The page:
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#1125758 - 06/12/06 10:47 AM Advice for a beginner?
ScottyM Offline
Junior Member

Registered: 04/14/06
Posts: 10
Loc: Springfield Mo
My father is a well respected piano tuner, and I've been working around pianos my whole life. He tried to get me interested in tuning when I was younger, but I never had the enthusiasim for it. (I work on the sales floor.)

Well, I've decided to go ahead and give it a shot. I'm guessing he'll be the best source of advice for me, but I do have a few questions for you guys.

My grandfather has an electronic tuner that he's willing to give me, would this be a good learning device for a beginner?

Is it true that you should learn to tune unisons first?

And can someone give me an idea of what temperament means and why different tuners use different ones? My dad says I won't be able to comprehend temperament until I get the basics down, but I'm curious if anyone could give me some sort of explanation.

Also, any good book reccommendations? Any other advice? Thanks!

-Scott

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Piano & Music Accessories
#1125759 - 07/24/06 07:13 PM Re: Advice for a beginner?
Ron Alexander Offline
1000 Post Club Member

Registered: 06/17/03
Posts: 1292
Loc: North Carolina
ScottyM. Regarding the electronic tuner. I prefer not to state my opinions here. I am an aural tuner, and many of the techs who read and post here are much more qualified than I to discuss ETDs. I would strongly encourage you to learn to tune by ear. It takes many hours of practice, a lot of "sweat," and the tuning of many many pianos in order to tune a piano by ear.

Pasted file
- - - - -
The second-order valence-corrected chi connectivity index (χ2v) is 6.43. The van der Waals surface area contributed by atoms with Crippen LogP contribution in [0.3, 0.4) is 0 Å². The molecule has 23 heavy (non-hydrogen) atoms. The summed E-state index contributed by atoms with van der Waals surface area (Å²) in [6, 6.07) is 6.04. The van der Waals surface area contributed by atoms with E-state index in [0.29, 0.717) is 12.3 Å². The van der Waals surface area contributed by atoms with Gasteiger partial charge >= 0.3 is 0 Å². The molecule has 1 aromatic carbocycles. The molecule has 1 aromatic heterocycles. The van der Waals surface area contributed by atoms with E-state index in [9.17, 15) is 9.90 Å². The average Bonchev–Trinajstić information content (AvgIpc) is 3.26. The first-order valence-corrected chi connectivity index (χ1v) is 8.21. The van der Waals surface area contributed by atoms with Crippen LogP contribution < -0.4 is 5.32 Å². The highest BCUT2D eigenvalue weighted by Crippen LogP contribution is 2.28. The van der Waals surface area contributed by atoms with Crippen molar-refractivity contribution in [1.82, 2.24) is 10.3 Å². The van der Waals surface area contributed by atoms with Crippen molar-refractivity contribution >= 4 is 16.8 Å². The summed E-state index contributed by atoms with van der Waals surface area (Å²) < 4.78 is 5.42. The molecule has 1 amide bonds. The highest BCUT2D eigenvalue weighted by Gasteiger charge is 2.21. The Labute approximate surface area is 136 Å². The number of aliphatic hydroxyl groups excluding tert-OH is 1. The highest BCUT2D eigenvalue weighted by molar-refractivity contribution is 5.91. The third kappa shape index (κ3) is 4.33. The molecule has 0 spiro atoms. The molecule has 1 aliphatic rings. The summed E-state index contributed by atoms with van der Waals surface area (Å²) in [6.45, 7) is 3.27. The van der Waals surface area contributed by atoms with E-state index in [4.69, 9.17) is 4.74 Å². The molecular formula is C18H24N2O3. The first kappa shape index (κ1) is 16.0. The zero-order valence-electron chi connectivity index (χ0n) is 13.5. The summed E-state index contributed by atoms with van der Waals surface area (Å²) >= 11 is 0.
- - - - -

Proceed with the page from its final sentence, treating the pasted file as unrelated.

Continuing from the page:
Unisons first? Absolutely. Learning to tune pure beatless unsions and control of the tuning level or hammer is essential to a piano tuning.
Temperament in just a few words, is an octave usually in the middle of the piano where tuners lay the foundation of the piano tuning. Within this octave, tuners temper the beat speeds of certain musical intervals. Before a student tuner can begin to set a temperament, he or she must first be able to hear beats. This is why beginning with unisons is best in my opinion.

But I am a little puzzled. Why not query your father on these questions, and if his answers do not satisify your curiosity, then ask a specific question to the forum.

Best of you.

Ron Alexander
Aural Piano Tech since 1983
_________________________
-----------------
Ron Alexander
Piano Tuner-Technician

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#1125760 - 07/24/06 07:21 PM Re: Advice for a beginner?
Ron Alexander Offline
1000 Post Club Member

Registered: 06/17/03
Posts: 1292
Loc: North Carolina
Also let me add...do yourself and the industry as a whole a big favor. Do not just learn to tune, spend equal time learning to repair pianos. Do not allow yourself to join that "elite" (smirk)
horde of people who call themselves piano tooners who know absolutely nothing about repair of the instruments they supposedly tune. Sorry if I sound crass in my posts, but it has been a rough day, and it is Monday!!!!
_________________________
-----------------
Ron Alexander
Piano Tuner-Technician

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#1125761 - 08/29/07 12:53 AM Re: Advice for a beginner?
pianoexcellence Offline
500 Post Club Member

Registered: 08/14/07
Posts: 753
Loc: Abbotsford, BC, Canada
I would say to get a mentor...but you do have your father.

A unison is a good place to start.

Please Please learn to repair pianos, and spend the money to buy all of the tools,

Considering the potential upside to piano technology, the many thousands of dollars spent in tools is a drop in the bucket when compared to a formal university education.

Go for it, and always ask questions, read everthing you can get your hands on and stay humble, there are too many arrogant tuners.
Good luck
_________________________
Music is the surest path to excellence

Jeremy BA, ARCT, RMT
Pianoexcellence Tuning and Repairs

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